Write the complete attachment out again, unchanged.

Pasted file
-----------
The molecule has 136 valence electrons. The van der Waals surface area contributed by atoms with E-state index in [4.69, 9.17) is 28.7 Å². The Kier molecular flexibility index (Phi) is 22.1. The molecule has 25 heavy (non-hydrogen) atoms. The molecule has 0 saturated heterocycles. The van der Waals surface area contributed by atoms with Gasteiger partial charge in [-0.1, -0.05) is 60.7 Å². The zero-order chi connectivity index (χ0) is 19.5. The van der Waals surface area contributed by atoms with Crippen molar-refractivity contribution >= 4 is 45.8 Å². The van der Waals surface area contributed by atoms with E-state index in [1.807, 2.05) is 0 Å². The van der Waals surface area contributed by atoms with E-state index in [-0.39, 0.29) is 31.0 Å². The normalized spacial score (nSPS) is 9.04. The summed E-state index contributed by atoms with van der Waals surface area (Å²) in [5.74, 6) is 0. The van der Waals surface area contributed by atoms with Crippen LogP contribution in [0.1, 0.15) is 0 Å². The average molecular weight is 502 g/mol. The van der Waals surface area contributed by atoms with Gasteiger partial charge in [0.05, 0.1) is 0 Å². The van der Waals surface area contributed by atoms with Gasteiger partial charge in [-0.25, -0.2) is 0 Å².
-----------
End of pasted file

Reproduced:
The molecule has 136 valence electrons. The van der Waals surface area contributed by atoms with E-state index in [4.69, 9.17) is 28.7 Å². The Kier molecular flexibility index (Phi) is 22.1. The molecule has 25 heavy (non-hydrogen) atoms. The molecule has 0 saturated heterocycles. The van der Waals surface area contributed by atoms with Gasteiger partial charge in [-0.1, -0.05) is 60.7 Å². The zero-order chi connectivity index (χ0) is 19.5. The van der Waals surface area contributed by atoms with Crippen molar-refractivity contribution >= 4 is 45.8 Å². The van der Waals surface area contributed by atoms with E-state index in [1.807, 2.05) is 0 Å². The van der Waals surface area contributed by atoms with E-state index in [-0.39, 0.29) is 31.0 Å². The normalized spacial score (nSPS) is 9.04. The summed E-state index contributed by atoms with van der Waals surface area (Å²) in [5.74, 6) is 0. The van der Waals surface area contributed by atoms with Crippen LogP contribution in [0.1, 0.15) is 0 Å². The average molecular weight is 502 g/mol. The van der Waals surface area contributed by atoms with Gasteiger partial charge in [0.05, 0.1) is 0 Å². The van der Waals surface area contributed by atoms with Gasteiger partial charge in [-0.25, -0.2) is 0 Å².